|Farah Constructions v Say-Dee|
|Court||High Court of Australia|
|Full case name||Farah Constructions Pty Ltd v Say-Dee Pty Ltd|
|Decided||24 May 2007|
|Citation(s)|| HCA 22, 230 CLR 89|
|Judge(s) sitting||Gleeson CJ, Gummow, Callinan, Heydon, Crennan, JJ|
(Gleeson CJ, Gummow, Callinan, Heydon and Crennan JJ)
Farah Constructions v Say-Dee Pty Ltd, also known as Farah, is a decision of the High Court of Australia. The case was influential in developing Australian legal doctrines relating to equity, property, unjust enrichment, and constructive trusts,  as well as the doctrine of precedent as it applies in Australia.
In relation to the doctrine of precedent, the High Court held that Australian intermediate appellate courts and trial judges are bound by earlier decisions of intermediate appellate courts when construing federal and uniform national legislation, as well as non-statutory law, unless convinced that the earlier decision was 'plainly wrong'. It further held that lower courts in Australia must obey the 'seriously considered dicta' of a High Court majority.
The decision also resolved in part the relationship between Barnes v Addy liability and the Torrens system; the court definitively stated that unjust enrichment is not the doctrinal basis for such claims.
The case concerned remedies claimed by Say-Dee Pty Ltd against Farah Constructions Pty Ltd. Say-Dee claimed a constructive trust over property held by Farah and its associates, as remedy for Farah having breached a fiduciary duty owed to Say-Dee.
In early 1998, Farah Pty Ltd entered into an agreement with Say-Dee Pty Ltd to purchase and redevelop a residential property in Burwood. The principals of Say-Dee were to provide capital, while the principal of Farah was to manage the project. The development application stalled. Essentially, the council considered the property (No 11) too narrow for the proposed construction. Between June 2001 - August 2002, the principal of Farah along with his wife, two daughters, and another company he controlled; bought two adjacent properties Nos 13 & 15. Thereafter, the relationship between Say-Dee and Farah deteriorated. In March 2003, Farah filed a summons in the Supreme Court of New South Wales, seeking the appointment of a trustee for sale in respect of No 11.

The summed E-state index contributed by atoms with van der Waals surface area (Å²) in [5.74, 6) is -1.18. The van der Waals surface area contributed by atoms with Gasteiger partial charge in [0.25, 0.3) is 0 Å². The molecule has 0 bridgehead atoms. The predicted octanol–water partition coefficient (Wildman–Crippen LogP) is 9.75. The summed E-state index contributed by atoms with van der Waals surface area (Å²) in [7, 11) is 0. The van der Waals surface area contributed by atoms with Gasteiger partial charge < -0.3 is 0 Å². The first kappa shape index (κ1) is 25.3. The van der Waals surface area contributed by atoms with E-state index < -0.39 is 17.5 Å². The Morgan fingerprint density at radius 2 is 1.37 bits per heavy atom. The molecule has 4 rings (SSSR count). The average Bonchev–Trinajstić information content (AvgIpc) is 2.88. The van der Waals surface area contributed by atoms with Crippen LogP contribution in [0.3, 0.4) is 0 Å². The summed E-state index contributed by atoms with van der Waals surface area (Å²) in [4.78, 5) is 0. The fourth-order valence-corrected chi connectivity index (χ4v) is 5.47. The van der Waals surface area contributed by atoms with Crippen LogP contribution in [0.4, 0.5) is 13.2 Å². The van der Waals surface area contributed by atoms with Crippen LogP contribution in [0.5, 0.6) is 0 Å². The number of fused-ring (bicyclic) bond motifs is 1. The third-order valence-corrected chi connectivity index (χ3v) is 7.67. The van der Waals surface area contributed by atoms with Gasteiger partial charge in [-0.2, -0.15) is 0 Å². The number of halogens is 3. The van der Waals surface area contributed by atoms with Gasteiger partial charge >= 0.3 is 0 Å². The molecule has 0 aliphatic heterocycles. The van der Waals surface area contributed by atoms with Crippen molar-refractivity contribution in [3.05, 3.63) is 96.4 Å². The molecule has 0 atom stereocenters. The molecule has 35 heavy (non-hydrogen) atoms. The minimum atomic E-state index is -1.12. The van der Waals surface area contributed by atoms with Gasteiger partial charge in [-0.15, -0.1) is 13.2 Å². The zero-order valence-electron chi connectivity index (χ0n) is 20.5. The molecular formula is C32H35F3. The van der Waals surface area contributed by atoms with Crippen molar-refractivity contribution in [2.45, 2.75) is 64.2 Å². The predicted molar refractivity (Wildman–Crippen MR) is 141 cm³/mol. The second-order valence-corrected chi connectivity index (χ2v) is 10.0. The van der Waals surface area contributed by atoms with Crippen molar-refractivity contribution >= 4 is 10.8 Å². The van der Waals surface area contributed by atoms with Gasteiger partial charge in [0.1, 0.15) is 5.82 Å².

Say-Dee filed a cross-claim, seeking declarations that Farah Pty Ltd, its principal, the family, and the second company all held their property interests on constructive trust for the partnership between Say-Dee and Farah.
At first instance
At first instance in the Supreme Court of New South Wales, Justice Palmer found that Say-Dee had declined invitations to participate in the purchase of Nos 13 & 15. He held that Farah's fiduciary duties didn't extend to an obligation to disclose information about opportunities to acquire the properties. Therefore, there was no breach of fiduciary duty.
Court of Appeal of New South Wales
Farah's associates were found by the Court of Appeal of New South Wales to have knowingly received property flowing from that breach, giving rise to liability under the 'first limb' of Barnes v Addy.
Tobias JA, (Mason P and Giles JA agreeing), reversed many of the trial judge's findings of fact. They found Say-Dee had not been invited to participate in the purchase of Nos 13 & 15; and that Farah was obliged through fiduciary duty to disclose this and other information to Say-Dee. Farah was therefore found in breach.
It was held that the family members of Farah's principal were liable as recipients of the benefit of a breach of fiduciary duty. It was decided that the first limb of Barnes v Addy ought apply, as they had the sufficient level of knowledge for a 'knowing receipt' finding to be made. It was found then that they held their interests in a constructive trust for Say-Dee.
Independent to this finding, Tobias JA suggested that unjust enrichment may be the true doctrinal basis of the first limb in Barnes v Addy, writing in obiter that knowledge might be unnecessary for a finding of liability under that limb. His suggestion followed a brief survey of legal thought on the topic; including comments by the private law expert Peter Birks, two prominent equity decisions in the UK, and citations with approval of that UK case law by Hansen J in the Victorian Supreme Court.
After first noting a lack of High Court authority on the issue,[Note 1] Tobias JA said he saw 'no reason why the proverbial bullet should not be bitten by this court in favour of the Birks/Hansen approach'. He held in obiter that the law should develop in that way, and ordered that all defendants be liable for benefit derived from the acquisition of the properties.
Judgment of the High Court
In a unanimous judgment, the High Court allowed an appeal by Farah and restored the trial judge's initial dismissal of the claim. The High Court overturned 'practically every finding' made by the Court of Appeal. It upheld the trial judge's finding that there was no breach of fiduciary duty; and in obiter discussed the principles of recipient liability.